When I was a small kid, I found some butterfly eggs on a rockery leaf, looked up in my Boy’s Book of Nature how to hatch them out, and then fed the resultant caterpillars (to my mother’s horror) on nasturtium leaves.
If you’ve never seen a caterpillar become a chrysalis, I’d strongly recommend you do it before eating. It’s a revolting sight: the grub turns itself inside out and, in a pulsating and gyrating pantomime, reveals a soft inside that must then go hard. Even a tiny volume of air creeping in before this operation is complete with kill the mutant thing sitting inside its new cocoon. It hangs by a thread from its stem of choice. A reasonable gust of wind would blow it to the floor, and make survival difficult. Suspended animation then takes hold.
A few months and a winter later, I got up for school one morning and – on checking the old aquarium where these Quatermass-style things were hanging up everywhere – saw movement. Another incredible sight awaited me.
A butterfly attempting exit from a chrysalis shell is a study in determination. Its shape has changed entirely during the transformation period, and the wings – still floppy from being unused – are an obvious encumbrance. It is literally like watching a ship in half-sail trying to get out of a bottle.
Having made it out into the summer air, the new insect is highly vulnerable to any predator. It must now find a sheltered, vertical plane on which to grip tight and let its wings fill out. The only one available being the white splash-tiles on our kitchen sink, I sat and watched as half a dozen brand new cabbage-white butterflies – the sole survivors – struggled out one by one and hung between the two old iron taps. My parents and brother joined me, until all six had fluttered through the window for a Day in the Life. For the first and only time in our family life, everyone was late for everything that day.
More than half a century later, I recall this episode not to suggest I should really have won the Nobel Prize for entomology, but rather to offer a sort of sermon about transformation. And as it’s Sunday, what better day could there be? Except that this is a sermon for the Church of Mammon.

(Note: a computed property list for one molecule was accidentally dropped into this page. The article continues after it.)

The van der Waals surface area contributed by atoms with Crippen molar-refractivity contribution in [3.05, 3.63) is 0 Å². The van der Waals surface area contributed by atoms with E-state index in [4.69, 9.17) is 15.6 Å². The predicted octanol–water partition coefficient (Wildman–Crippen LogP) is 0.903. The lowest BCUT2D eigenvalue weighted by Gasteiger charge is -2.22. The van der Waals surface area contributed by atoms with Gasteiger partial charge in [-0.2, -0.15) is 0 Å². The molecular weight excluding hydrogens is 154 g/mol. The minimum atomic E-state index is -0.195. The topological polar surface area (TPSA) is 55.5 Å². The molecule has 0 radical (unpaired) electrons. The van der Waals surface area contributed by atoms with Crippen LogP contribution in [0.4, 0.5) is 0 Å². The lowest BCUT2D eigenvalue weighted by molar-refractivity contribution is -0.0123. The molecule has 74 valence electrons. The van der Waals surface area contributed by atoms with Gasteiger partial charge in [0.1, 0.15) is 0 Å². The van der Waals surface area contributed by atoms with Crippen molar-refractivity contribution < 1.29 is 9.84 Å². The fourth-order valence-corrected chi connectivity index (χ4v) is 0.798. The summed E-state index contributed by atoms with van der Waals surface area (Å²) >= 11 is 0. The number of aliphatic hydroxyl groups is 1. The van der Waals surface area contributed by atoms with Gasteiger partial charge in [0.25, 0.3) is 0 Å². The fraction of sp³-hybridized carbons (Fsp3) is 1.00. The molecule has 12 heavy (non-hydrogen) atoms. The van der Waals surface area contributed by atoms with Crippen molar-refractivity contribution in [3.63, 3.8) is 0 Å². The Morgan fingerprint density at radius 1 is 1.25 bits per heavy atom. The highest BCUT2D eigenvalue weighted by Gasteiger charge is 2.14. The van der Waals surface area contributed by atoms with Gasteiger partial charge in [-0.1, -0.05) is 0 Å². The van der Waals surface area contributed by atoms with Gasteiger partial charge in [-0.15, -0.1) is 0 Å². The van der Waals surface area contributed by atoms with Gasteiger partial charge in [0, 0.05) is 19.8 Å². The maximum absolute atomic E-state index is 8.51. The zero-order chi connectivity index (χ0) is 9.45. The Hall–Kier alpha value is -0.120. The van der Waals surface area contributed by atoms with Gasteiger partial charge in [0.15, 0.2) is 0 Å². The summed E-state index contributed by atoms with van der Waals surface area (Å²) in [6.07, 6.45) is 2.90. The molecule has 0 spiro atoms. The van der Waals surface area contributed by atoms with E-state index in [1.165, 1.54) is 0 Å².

The USA and Britain may not have any truly special relationship any more, but they still have a number of things in common as social and economic cultures. Above all, they will undertake any level of denial, and postpone any amount of drastic remedial action, in order to postpone pain. And in the economic arena, this was never more apparent.
The economic and fiscal problems we share are near-identical: decades of making losses on sales (and giving the staff high salaries with nice perks) mean that we have deficits so obscene, international lenders and geopolitical competitors have doubts about our ability to repay – and thus commentators with an agenda continue must insist that this is all quite normal at the cutting edge of capitalism, so just leave it to us and butt out.
The final shared problem is the obvious result of all this: we got smug and fat and lazy – and the 2% who got filthy rich at the top told us we deserved to. (Anything but have their scam revealed). So we make things that are too expensive, technologically behind the music, and out of touch with what emerging markets need.
What we need is transformation. This will involve turning ourselves inside out painfully, taking huge risks, and being prepared for species change that will never reverse. It’s bound to be scary: and decades of earnest people telling is that Safe Is Good means we’re largely still inside that chrysalis. We don’t want to come out. It’s dangerous. We’ll have to learn to fly. And it’s nice and warm in here – why change a winning formula?
The answer is, because it has become a formula for failure – and, ultimately, insolvency.
So far, all Obama and Cameron have done is mouth the sort of tough platitudes we’ve heard to so often before; but as ever, they remain scared of giving people the unvarnished truth. And of course, both Establishments – be they the lofty British academician redistributionists, or the Friedmanite US economics tendency – want to tell us that too much tinkering will make the sky fall in, Chicken Licken. But what they really fear is that radical change will remove their raison d’etre.
There are problems in the representation of our two Peoples. There is too much process and not enough creativity in society. Too much consultancy and not enough craftsmanship in business. Too much hesitation and not enough entrepreneurial spirit in the media. And above all, too much undeserved privilege getting in the way of reforming money, business and politics.
It’s tough, dangerous work taking to the skies. We are about to learn exactly how tough. But to do nothing would doom us all to mediocrity and poverty. One very important thing we need is the inspiration and leadership of people who have guts as well as mouth. We’ve had too much of society’s leaders looking down on us: now we need people we can look up to.